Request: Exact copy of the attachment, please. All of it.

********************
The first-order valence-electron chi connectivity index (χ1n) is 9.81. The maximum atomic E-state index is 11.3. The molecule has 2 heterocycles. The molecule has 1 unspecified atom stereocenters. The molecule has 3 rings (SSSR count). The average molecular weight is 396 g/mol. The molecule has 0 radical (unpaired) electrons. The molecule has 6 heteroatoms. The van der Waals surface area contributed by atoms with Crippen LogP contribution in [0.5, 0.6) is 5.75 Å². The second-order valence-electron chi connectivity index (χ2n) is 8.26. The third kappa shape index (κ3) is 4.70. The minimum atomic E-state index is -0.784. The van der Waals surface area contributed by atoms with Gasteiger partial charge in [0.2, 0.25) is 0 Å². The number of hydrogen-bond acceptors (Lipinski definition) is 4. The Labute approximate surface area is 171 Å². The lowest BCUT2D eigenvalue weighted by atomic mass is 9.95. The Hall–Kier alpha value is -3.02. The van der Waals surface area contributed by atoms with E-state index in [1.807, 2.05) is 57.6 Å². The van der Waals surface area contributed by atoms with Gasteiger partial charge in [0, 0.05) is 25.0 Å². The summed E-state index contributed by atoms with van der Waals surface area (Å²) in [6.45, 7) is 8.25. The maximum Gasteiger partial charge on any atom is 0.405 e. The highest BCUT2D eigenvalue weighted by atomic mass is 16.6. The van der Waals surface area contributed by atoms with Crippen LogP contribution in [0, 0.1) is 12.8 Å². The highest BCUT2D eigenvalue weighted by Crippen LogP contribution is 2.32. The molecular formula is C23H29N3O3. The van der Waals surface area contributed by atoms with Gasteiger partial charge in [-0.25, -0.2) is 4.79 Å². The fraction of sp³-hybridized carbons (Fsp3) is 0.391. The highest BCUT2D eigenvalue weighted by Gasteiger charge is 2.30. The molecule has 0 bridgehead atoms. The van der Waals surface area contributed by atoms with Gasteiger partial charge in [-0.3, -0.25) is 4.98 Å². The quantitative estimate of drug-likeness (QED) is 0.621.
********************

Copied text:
The first-order valence-electron chi connectivity index (χ1n) is 9.81. The maximum atomic E-state index is 11.3. The molecule has 2 heterocycles. The molecule has 1 unspecified atom stereocenters. The molecule has 3 rings (SSSR count). The average molecular weight is 396 g/mol. The molecule has 0 radical (unpaired) electrons. The molecule has 6 heteroatoms. The van der Waals surface area contributed by atoms with Crippen LogP contribution in [0.5, 0.6) is 5.75 Å². The second-order valence-electron chi connectivity index (χ2n) is 8.26. The third kappa shape index (κ3) is 4.70. The minimum atomic E-state index is -0.784. The van der Waals surface area contributed by atoms with Gasteiger partial charge in [0.2, 0.25) is 0 Å². The number of hydrogen-bond acceptors (Lipinski definition) is 4. The Labute approximate surface area is 171 Å². The lowest BCUT2D eigenvalue weighted by atomic mass is 9.95. The Hall–Kier alpha value is -3.02. The van der Waals surface area contributed by atoms with E-state index in [1.807, 2.05) is 57.6 Å². The van der Waals surface area contributed by atoms with Gasteiger partial charge in [0, 0.05) is 25.0 Å². The summed E-state index contributed by atoms with van der Waals surface area (Å²) in [6.45, 7) is 8.25. The maximum Gasteiger partial charge on any atom is 0.405 e. The highest BCUT2D eigenvalue weighted by atomic mass is 16.6. The van der Waals surface area contributed by atoms with Crippen LogP contribution in [0, 0.1) is 12.8 Å². The highest BCUT2D eigenvalue weighted by Crippen LogP contribution is 2.32. The molecular formula is C23H29N3O3. The van der Waals surface area contributed by atoms with Gasteiger partial charge in [-0.25, -0.2) is 4.79 Å². The fraction of sp³-hybridized carbons (Fsp3) is 0.391. The highest BCUT2D eigenvalue weighted by Gasteiger charge is 2.30. The molecule has 0 bridgehead atoms. The van der Waals surface area contributed by atoms with Gasteiger partial charge in [-0.3, -0.25) is 4.98 Å². The quantitative estimate of drug-likeness (QED) is 0.621.